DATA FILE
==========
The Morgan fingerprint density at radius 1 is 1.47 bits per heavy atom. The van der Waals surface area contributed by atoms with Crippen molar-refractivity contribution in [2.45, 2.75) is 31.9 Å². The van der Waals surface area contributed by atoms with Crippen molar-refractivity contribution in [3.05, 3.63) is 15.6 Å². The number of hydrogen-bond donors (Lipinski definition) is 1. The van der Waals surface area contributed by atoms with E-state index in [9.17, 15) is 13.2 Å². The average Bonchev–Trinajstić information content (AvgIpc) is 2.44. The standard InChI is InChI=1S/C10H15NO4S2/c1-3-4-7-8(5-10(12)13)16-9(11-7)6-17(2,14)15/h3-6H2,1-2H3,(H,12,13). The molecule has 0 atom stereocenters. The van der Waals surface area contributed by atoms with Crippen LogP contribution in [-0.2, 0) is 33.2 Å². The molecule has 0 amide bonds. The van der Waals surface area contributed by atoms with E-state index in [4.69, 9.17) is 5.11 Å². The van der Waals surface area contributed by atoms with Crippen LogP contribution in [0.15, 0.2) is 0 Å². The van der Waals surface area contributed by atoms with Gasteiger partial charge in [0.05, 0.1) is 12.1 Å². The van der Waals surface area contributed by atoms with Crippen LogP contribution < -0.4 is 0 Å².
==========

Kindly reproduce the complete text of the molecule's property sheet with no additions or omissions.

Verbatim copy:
The Morgan fingerprint density at radius 1 is 1.47 bits per heavy atom. The van der Waals surface area contributed by atoms with Crippen molar-refractivity contribution in [2.45, 2.75) is 31.9 Å². The van der Waals surface area contributed by atoms with Crippen molar-refractivity contribution in [3.05, 3.63) is 15.6 Å². The number of hydrogen-bond donors (Lipinski definition) is 1. The van der Waals surface area contributed by atoms with E-state index in [9.17, 15) is 13.2 Å². The average Bonchev–Trinajstić information content (AvgIpc) is 2.44. The standard InChI is InChI=1S/C10H15NO4S2/c1-3-4-7-8(5-10(12)13)16-9(11-7)6-17(2,14)15/h3-6H2,1-2H3,(H,12,13). The molecule has 0 atom stereocenters. The van der Waals surface area contributed by atoms with Crippen LogP contribution in [-0.2, 0) is 33.2 Å². The molecule has 0 amide bonds. The van der Waals surface area contributed by atoms with E-state index in [4.69, 9.17) is 5.11 Å². The van der Waals surface area contributed by atoms with Crippen LogP contribution in [0.15, 0.2) is 0 Å². The van der Waals surface area contributed by atoms with Gasteiger partial charge in [0.05, 0.1) is 12.1 Å². The van der Waals surface area contributed by atoms with Crippen LogP contribution < -0.4 is 0 Å².